To Escape the World at Last: Prisoner of Love
How does literature give an account of historical events and struggles? In our world where we are constantly bombarded by images and television broadcasts of "breaking news," what could a fictional work such as Genet's The Prisoner of Love, dedicated to the Palestinians and to the Palestinian cause, add? In this particular work presented by its author as a "testimony that is as much true as a novel," Genet questions our fixed categories of reality and fiction, of true and false representations, and ponders on the flatness of the two dimensional image, powerless to represent the smell of death.
In his posthumously published memoirs, Genet searches desperately for another language, another kind of grammar, close to what Cixous and Irigaray described as feminine writing and ethics, an idiom open to the Other and to difference.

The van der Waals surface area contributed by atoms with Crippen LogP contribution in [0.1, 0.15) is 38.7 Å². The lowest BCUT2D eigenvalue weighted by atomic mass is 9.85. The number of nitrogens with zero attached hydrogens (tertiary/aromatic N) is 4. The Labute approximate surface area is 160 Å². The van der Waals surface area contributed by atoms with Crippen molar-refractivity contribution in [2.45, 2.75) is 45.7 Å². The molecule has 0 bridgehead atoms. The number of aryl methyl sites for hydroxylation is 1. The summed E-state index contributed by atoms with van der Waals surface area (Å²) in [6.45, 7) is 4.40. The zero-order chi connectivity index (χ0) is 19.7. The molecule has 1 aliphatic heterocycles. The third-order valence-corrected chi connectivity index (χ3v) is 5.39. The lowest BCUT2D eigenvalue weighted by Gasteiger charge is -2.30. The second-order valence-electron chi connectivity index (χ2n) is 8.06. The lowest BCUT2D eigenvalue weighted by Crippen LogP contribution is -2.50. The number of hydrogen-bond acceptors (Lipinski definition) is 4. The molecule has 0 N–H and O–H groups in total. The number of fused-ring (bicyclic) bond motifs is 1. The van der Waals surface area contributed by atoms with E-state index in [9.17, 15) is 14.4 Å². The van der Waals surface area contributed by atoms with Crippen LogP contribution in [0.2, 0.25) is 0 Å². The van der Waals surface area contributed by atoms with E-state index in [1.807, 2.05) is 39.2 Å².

Keywords: feminine writing, feminine ethics, Cixous, Irigaray
Dr. Vassiliki Flenga
Associate Professor of French and Literature, American and International Studies, Ramapo College of New Jersey
As a specialist of 20th century French literature and literary theory, she has published on contemporary literary figures such as Camus, Ionesco, Duras and Genet. In her work, she explores the intricate relationship between literary theory and literary practice. Current research and publications focus on the works of Jean Genet.
At Ramapo College, she teaches all levels of French language and literature, Literary Theory and Criticism, Modem Novel in France, Existentialism, Black Odyssey and Post-Modernism (Literature Seminar).